I have a vision for everything. I am easily influenced by space and clothing and light and color. I can see how one thing connects to another thing to convey mood and emotion. It’s why I love planning parties and putting together outfits and making art. All of these things use my creativity and my analytical brain to assemble beautiful stories.
When we found out we were pregnant in July, my brain immediately strung all the joy together in neat little rows. An April due date meant sweet pastels for clothing and bunny stuffies for their first Easter basket. It meant late winter maternity photos in a grove of evergreens and announcement photos in an apple orchard (perfect timing as I would be 14 weeks mid-September). Three and a half years seamed like a wonderful age difference, and we talked about what it would be like to share the news with Juniper and how great she would be as a big sister. I was carried away as if this wonderful news were a symphony that lifted me straight through into the future. I could see it all.
I envisioned the nursery – white furniture and a brand new bookcase filled with all the art I had made while pregnant. There would be windows that needed replacing, and we should probably switch Juniper to the larger room, that’s only fair, and maybe the crib would need repainting, and should we get new carpet now before that baby is old enough to crawl or is it better to wait until both kids are grown?
My mind could see it all, but my actions were more hesitant. We didn’t buy the cute baby booties or tell all our friends the news. In fact, I tried to suppress that visioning instinct. After all, it was early. And we had been here before.
Miscarriage / Infant Loss
The tests looked normal, my levels were rising well. I ordered the clothes for our apple orchard session and booked the photographer. Then one day I woke up and I didn’t feel pregnant anymore. Shortly after, I ended up in the E.R. and heard the thing I really didn’t want to hear. I choked on sobs through the double-layered masks I had worn to keep myself and my new baby safe. It was all happening just like before.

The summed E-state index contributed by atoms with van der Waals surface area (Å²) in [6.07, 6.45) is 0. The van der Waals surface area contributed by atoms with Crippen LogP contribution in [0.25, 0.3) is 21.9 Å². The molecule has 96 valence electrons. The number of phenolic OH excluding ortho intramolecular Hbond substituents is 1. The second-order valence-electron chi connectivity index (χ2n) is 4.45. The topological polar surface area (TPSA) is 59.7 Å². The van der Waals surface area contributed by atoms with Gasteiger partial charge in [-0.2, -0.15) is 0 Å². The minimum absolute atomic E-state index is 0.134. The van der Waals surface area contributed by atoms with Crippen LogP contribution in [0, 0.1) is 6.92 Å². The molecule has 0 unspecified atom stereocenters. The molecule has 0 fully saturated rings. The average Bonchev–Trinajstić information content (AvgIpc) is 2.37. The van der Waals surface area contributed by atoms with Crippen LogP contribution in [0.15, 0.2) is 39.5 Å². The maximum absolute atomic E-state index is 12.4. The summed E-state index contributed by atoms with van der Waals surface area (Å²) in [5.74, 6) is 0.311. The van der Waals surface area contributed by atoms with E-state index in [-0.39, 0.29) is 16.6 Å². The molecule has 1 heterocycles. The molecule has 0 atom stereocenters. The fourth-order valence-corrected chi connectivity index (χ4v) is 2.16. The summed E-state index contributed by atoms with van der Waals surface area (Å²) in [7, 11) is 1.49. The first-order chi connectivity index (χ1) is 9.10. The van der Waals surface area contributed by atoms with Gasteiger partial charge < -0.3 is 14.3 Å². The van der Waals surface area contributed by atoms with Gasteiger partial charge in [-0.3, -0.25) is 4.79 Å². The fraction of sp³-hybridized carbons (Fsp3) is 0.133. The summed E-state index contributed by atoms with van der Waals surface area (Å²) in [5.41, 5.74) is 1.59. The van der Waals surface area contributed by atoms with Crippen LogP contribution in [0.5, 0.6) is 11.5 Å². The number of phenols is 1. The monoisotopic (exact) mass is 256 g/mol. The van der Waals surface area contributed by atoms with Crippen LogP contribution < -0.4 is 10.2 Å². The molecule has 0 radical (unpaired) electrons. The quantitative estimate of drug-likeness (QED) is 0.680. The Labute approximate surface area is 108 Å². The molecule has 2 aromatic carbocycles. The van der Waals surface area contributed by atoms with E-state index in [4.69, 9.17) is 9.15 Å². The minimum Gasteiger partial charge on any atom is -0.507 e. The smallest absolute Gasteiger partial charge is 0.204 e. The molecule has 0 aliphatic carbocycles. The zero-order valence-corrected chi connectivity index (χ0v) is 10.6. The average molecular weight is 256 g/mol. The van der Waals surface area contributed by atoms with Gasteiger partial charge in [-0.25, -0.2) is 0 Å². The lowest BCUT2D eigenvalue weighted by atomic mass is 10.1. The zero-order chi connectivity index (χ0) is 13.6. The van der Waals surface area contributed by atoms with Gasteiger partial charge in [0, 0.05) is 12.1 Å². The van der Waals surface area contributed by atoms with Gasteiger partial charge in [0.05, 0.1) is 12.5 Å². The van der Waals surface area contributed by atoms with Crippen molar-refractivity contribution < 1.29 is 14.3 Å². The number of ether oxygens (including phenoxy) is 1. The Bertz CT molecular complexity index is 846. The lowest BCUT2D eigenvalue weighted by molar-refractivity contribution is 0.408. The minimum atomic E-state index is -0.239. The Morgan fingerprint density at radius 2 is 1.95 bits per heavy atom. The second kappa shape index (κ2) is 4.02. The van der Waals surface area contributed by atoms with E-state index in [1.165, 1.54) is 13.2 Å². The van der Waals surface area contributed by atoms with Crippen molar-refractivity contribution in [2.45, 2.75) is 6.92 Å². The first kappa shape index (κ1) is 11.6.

At the hospital they wouldn’t let me see the screen or print a photo. I was hearing that it was all over, that there was no heartbeat, but I hadn’t even seen the baby I would never meet. I walked out of there with nothing. No sign that this baby had ever existed, no tangible way of knowing that this baby I had carried for 9 weeks was anything more than a fever dream. And it hurt. There was the hurt of losing the pregnancy I desperately wanted, but there was also the hurt of having nothing to remember them by, of losing this entire future I had imagined for us together.
After more ultrasounds to confirm (with a plea for a photo) and the physical act of miscarrying, our apple orchard outfits arrived.
I folded them up and left them on the dresser. The thing they had arrived to celebrate was no longer happening.
I was grieving. And even with the support of those who love me best and the reassurances of people who had been there before, I felt alone in my grief. I was grateful for my little ultrasound photo, but I was haunted by the fact that I never got to celebrate this baby. Those outfits sat on the dresser as though the life I had planned for myself had been cancelled. And I realized that I wanted those photos. I wanted to celebrate my pregnancy in anÂ apple orchard with my family. I craved a substantial way to hold onto all the joy that this pregnancy had brought us during those 9 weeks in the midst of a pandemic. When there was next to nothing around us that felt good, this baby was our bright spot, here to bring us hope.
Our Bright Spot
So here it is. The photo I really wanted to share.
The vulnerability of the act of sharing makes me uncomfortable. I am not healed;Â I am still in the middle of this. My impulse is to never let anyone ever know I wanted something I couldn’t have. I worry you will think I’m ungrateful for the child I already have. I fear your pity, or worse, your deep and exposing empathy. But I am writing this because I need to celebrate the best thing that happened to us during this pandemic.Â Though the time may have been brief, the love is without end.
Read about our first miscarriage: Loving a Baby After Losing a Baby and The Fog of Grief.
Thank you for sharing. You are so loved and inspiring.
We are so sorry, thank you for sharing. This is so beautiful and sad, but real. Thinking and praying for you all.
You are a treasure.
This is a very big and very sad loss, Kasey. I am sorry.
Miscarriage is so challenging. Even the name makes it feel as if you did something wrong …. you mis-carried. This happened to me twice, in between other babies. You indeed feel the grief of the lost one…. thank you for sharing in the midst of your vulnerability. Grief, as I have learned, simply becomes part of who your are. Blessings, dear one.
Thank you. Yes, it’s all so true.
Thinking of and walking alongside you as you walk this journey again. What a wonderful perspective on this, esp. during this time in our world. It can be difficult to choose our focus in the midst of this suffering but you do this so well, in so many ways! Thank you for choosing to share.